Louisville Magazine

JUL 2018

Louisville Magazine is Louisville's city magazine, covering Louisville people, lifestyles, politics, sports, restaurants, entertainment and homes. Includes a monthly calendar of events.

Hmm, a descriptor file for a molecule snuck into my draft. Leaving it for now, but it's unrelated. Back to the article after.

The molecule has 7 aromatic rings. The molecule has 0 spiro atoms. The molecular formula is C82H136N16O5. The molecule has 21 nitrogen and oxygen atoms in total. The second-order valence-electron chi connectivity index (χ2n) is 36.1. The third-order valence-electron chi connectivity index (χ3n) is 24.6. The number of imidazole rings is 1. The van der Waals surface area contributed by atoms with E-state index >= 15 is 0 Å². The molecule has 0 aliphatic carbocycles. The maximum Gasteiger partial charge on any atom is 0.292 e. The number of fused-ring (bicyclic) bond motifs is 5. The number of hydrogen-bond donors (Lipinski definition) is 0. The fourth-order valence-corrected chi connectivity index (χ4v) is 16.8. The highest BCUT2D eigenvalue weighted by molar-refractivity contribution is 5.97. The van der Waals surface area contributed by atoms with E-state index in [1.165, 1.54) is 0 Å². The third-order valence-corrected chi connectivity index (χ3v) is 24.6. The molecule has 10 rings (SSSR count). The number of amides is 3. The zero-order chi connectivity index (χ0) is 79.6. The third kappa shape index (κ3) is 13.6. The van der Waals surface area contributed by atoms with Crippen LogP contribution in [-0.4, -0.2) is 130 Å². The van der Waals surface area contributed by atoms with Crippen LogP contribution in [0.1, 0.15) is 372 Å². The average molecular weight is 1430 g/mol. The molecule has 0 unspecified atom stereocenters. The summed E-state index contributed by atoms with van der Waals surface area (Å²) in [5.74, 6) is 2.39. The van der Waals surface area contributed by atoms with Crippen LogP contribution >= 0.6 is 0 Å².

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60 LOUISVILLE MAGAZINE 7.18 Carney made several films in high school. One was a PSA about smoking cigarettes. His mother calls it "a classic." "Scott played the guy who smoked and went on the date with the girl," she says. "His hair was all slicked back and he had on a nice shirt. ere's this pretty girl and they were drinking wine in a field at a card table with a nice tablecloth, and he starts coughing. It gets worse and worse. is stuff starts running down his face and, of course, it's chocolate syrup but you think it's blood. He collapses on the plate in front of him and the girl is horrified." Carney says he's drawn to movies and music for the same reason: escapism. "ey both cater to that in different ways," he says. "I think what I take from the movies, in general, is…they are kind of boundless and you can kind of do anything, which is why I like to play with song structure and arrangement." e 2010 Wax Fang concept album e Astronaut was inspired by 2001: A Space Odyssey. "e Astronaut has very few words," Carney says. "ere's a lot to be left to the imagination." After graduating high school, Carney went to Pittsburgh in 1998 to study film at Pittsburgh Filmmakers, where he became fond of directors such as Stanley Kubrick, Ingmar Bergman and Terry Gilliam. "My original idea was to make these musical films that were essentially music videos, but the twist would be that the soundtracks were meant to be performed live like in the silent-film era, where a musician would play in the theater accompanying the movie," he says. en he convinced his parents to buy him an 8-track tape recorder for his birthday. Carney would smoke cigarettes and drink coffee while writing for at least an hour every night on his Smith Corona word processor. "In my teens and early 20s, I dated some, but I was single for very long stretches of time — like years at times," he says. "(Writing music) was what I did in my free time. I played the guitar and sang almost every day. I didn't really feel complete if I didn't do that." Songs like "Sound Observations," "Sweet Bloody Murder" and "Bi Polar Bear" began taking shape and eventually made it onto Black & Endless Night, described in a March 2006 Courier-Journal article by Jeffrey Lee Puckett as a combination of "glam rock, pop and surf riffs, with the dreamy ambiance of vintage Brian Eno and David Bowie." "Der Conversationaliste" addresses the loneliness and boredom he was experiencing at the time. Carney sings, "Your chitter-y chatter is building suspense like a drip from a faucet. For now, let me out of this conversation. Let me out of this long small talk." After graduating film school in 2004, Carney returned to Louisville with the intent to re-record the songs he'd made in Pittsburgh and make an album for a "fantasy rock band that could either exist or not exist." With recording equipment he'd accumulated in Pittsburgh, he set up a studio in the empty master bedroom of his childhood home, which his parents had recently put on the market. He was hoping to finish the record there, rent-free, but the house sold three months later. He moved his makeshift studio into the basement of the family's new home near Southeast Christian Church, and finished some of the recordings in his rental house in Old Louisville. Months later, after delays resulting from a couple of cracked ribs from a fall down a flight of stairs, Carney finished tracking the album and was exhausted. He cold-called local recording engineer Kevin Ratterman. "I didn't know about his music — he said he was kind of losing his mind," Ratterman says. He agreed to help Carney work through his frustrations mixing the record but first went to see him play a show at the Water Tower. "It was just him and a pedal. I was just so blown away," Ratterman says. "His voice was so surreal and the lyrics were so good. e music was unlike anything I'd ever heard. Avant-garde and kind of punk-y." Ratterman and Carney quickly became friends while mixing Black & Endless Night in Ratterman's father's funeral home in west Louisville. e two knew the songs needed to be played live and began a conversation about starting a band. Carney asked Ratterman, who had been in the band Elliott, to play drums. ey got their mutual friend Jake Heustis, from the band Cabin, to play bass. In 2005, the release show for Black & Endless Night was set to take place at Uncle Pleasant's (later New Vintage, now a Cuban dance club). Carney was going to play under the name of Scott Carney and Heavy Friends. But he lost his voice the day of the show and was unable to perform. Instead, he sat at a table with handwritten responses on index cards to questions he was sure to be asked about his new band and the album he was selling. e crowd thought it was an artistic performance piece and waited for him to talk. "I make a lot of stupid jokes, but that was not one of them," he says. "I wouldn't cancel my release show." A few months later, Jim James of My Morning Jacket, which was starting its climb to jam-band fame, got his hands on the album. Carney received an email out of the blue from a friend congratulating him on making it into the New York Times. James had mentioned Carney in a story for the paper, and in e Fader. When e Fader followed up to do an official interview with Scott Carney and Heavy Friends, they decided they needed a new name. Carney has always kept a running list of band names and titles for songs and albums. Back then, the list included "Wax Fangs." Carney made it singular, to have a sharper sound like Led Zeppelin. e band name is "sort of an oxymoron. It's threatening but not. It's got this kind of duality," Carney says. (ough the group collectively settled on Wax Fang, Carney says his favorite name at the time was Electric Chariot.) In the fall of 2006, My Morning Jacket invited Wax Fang on a two-week Midwest tour. Carney and Ratterman piled inside Heustis' beat-up blue Ford van, traveling alongside the MMJ tour bus. Carney remembers the band making $500 for each of the 10 shows. At the time, Carney was busing tables at North End Cafe, Ratterman was a self-employed recording engineer and Heustis worked for his dad at NAPA Auto Parts. "We paid for hotel rooms, meals, loss of income — you know, all the stuff people don't consider when you're on the road without financing," Carney says. After the tour, the band hunkered down and started working on La La Land, recording in Memphis' Ardent Studios, where artists like R.E.M., Bob Dylan and the White Stripes have recorded. Carney remembers catching flak for using band money to buy a banana from a gas station while they were on the road. "It was 75 cents, and I was fucking starving because I didn't have any money," he says.